Since then, the State Department has been pondering on the security of its diplomatic officials and missions around the world for fear of a recurrence.
“Iran has been a master manipulator on the geopolitical stage and has been using European and American hostages as pawns for more than 40 years, achieving leverage in financial payments and prisoner exchanges, in what is otherwise a very asymmetrical power relationship with the West,” warned John Sanderson and Susan Morgan, renowned Australian scholars, in an essay from the Australian Institute of International Affairs.
Like many dual nationals imprisoned in Iran, their cases are linked to the Islamic Republic’s relations with other countries. For experts and victims, this somewhat modern state-sponsored terrorism.
“Foreign governments with a taste for Western hostages include Turkey, Saudi Arabia, Russia, Egypt, Cuba, North Korea, and Venezuela, with the all-time worst offenders arguably being Iran and China,” Sanderson and Morgan added.
In recent years, US and Western officials have witnessed China implementing a policy of arbitrary detention and coercive bans on the departure of foreigners to further its foreign policy.
This was mirrored in November 2021, when Beijing authorities allowed siblings, Victor and Cynthia Liu, both Sino-US citizens, to return to the United States after being prevented from leaving China for more than three years.
Their return came shortly after the Justice Department made a deal with Huawei’s chief financial officer, Meng Wanzhou, allowing her to return to China after nearly three years of house arrest in Canada.
To speak up or not
While millions of Americans are unaware of the captivity of their countrymen, and in many cases, it is counterproductive to spread the word, the dilemma for the relatives of hostages and negotiators is how long you they should just wait and see.
For the past two years, Mark Denman has been trying every day from his Twitter account to catch the attention of the White House and its high-ranking officials to secure a greater commitment for the release of Airan Berry and his brother Luke Denman.
Both of them, former members of the US Army Special Forces, or Green Berets, were arrested as mercenaries in 2019 during a failed operation to overthrow Venezuelan President Nicolas Maduro.
“The last administration did nothing for us. This administration so far has done nothing either. Some people have agreed to meet with us. However, when we meet, they say they are very sorry for the situation, but they don’t say anything else,” complained Denman, who founded the NGO American Rescue Coalition to push for Airan and Luke’s return.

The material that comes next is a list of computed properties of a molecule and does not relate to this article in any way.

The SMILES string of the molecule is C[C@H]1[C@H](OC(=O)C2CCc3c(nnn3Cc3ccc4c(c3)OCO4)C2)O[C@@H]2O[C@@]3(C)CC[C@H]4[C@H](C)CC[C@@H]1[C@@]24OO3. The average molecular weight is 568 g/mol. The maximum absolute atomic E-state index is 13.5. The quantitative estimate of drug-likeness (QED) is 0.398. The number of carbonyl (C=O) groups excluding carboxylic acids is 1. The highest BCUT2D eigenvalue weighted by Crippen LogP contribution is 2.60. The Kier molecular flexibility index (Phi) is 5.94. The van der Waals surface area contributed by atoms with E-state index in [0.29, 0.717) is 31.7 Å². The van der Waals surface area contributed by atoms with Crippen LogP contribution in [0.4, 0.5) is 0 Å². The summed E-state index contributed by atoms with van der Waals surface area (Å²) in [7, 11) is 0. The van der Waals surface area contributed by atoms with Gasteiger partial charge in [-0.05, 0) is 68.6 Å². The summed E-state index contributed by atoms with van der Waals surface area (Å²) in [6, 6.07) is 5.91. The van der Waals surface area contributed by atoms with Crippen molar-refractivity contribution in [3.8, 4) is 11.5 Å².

“While asking questions and telling our story, (government officials) nod their heads and say nothing that gives us information or how they intend to help. At this point, I have no interest in spending money to travel to Washington and talk to them further, as it is a waste of time and money,” Mark Denman lamented in response to e-mailed questions.
In the Western Hemisphere, Venezuela displayed the largest number of US citizens under arrest until October first, 2022. seven in total.
State Department said on October 1st, 2022 that Venezuela freed seven Americans imprisoned in the South American country and the United States released two nephews of President Maduro’s wife who had been jailed for years on drug smuggling convictions.
“We welcome the release from Venezuela of six wrongfully detained U.S. citizens — Jorge Toledo, Tomeu Vadell, José Luis Zambrano, Alirio Zambrano, Matthew Heath, and Osman Khan — as well as U.S. legal permanent resident Jose Pereira”, the State Department said in a statement.
Those freed include five employees of Houston-based Citgo (Vadell, Zambrano, both Zambrano, Toledo, and Pereira).
The White House views these detentions as illegal and politically driven by the Maduro government to exert pressure on the United States.
Also released were a former Marine, Matthew Heath, charged in 2020 with terrorism-related crimes and arms trafficking, and a Florida man, Osman Khan, who was arrested in January 2022.
On March 8, 2022, the Venezuelan government freed two jailed Americans, including an oil executive imprisoned alongside colleagues for more than four years.
Gustavo Cárdenas and Jorge Fernández were released following a secret visit to Venezuela by top officials from the Biden administration, the White House’s first trip to the country in twenty years.
Cárdenas was arrested in 2017 as part of the so-called CITGO-6, and “he has endured five years of hardship and imprisonment at the hands of an unjust system,” President Biden said in a statement.
Fernandez was detained in February 2021 near the border with Colombia after he was found in possession of a drone, whose use is restricted in Venezuela. He was accused of terrorism.
Still have been imprisoned in Caracas two former Green Berets since 2019.
Response from home
The US Government governs its current overseas hostage policy under a directive passed in 2015 by President Obama which revisited how future administrations should respond to and coordinate these events.
The revision came in the wake of several tragedies resulting in Americans being held overseas by terrorist groups. In the summer of 2014, American journalists James Foley and Steven Sotloff and aid worker Peter Kassig were killed by ISIS in Iraq and Syria.
Three main entities were established within the government to deal with hostage issues: The Hostage Recovery Fusion Cell, operating within the FBI; the Office of the Special Presidential Envoy for Hostage Affairs, within the State Department, and a response team in form of deputy committee, within the National Security Council.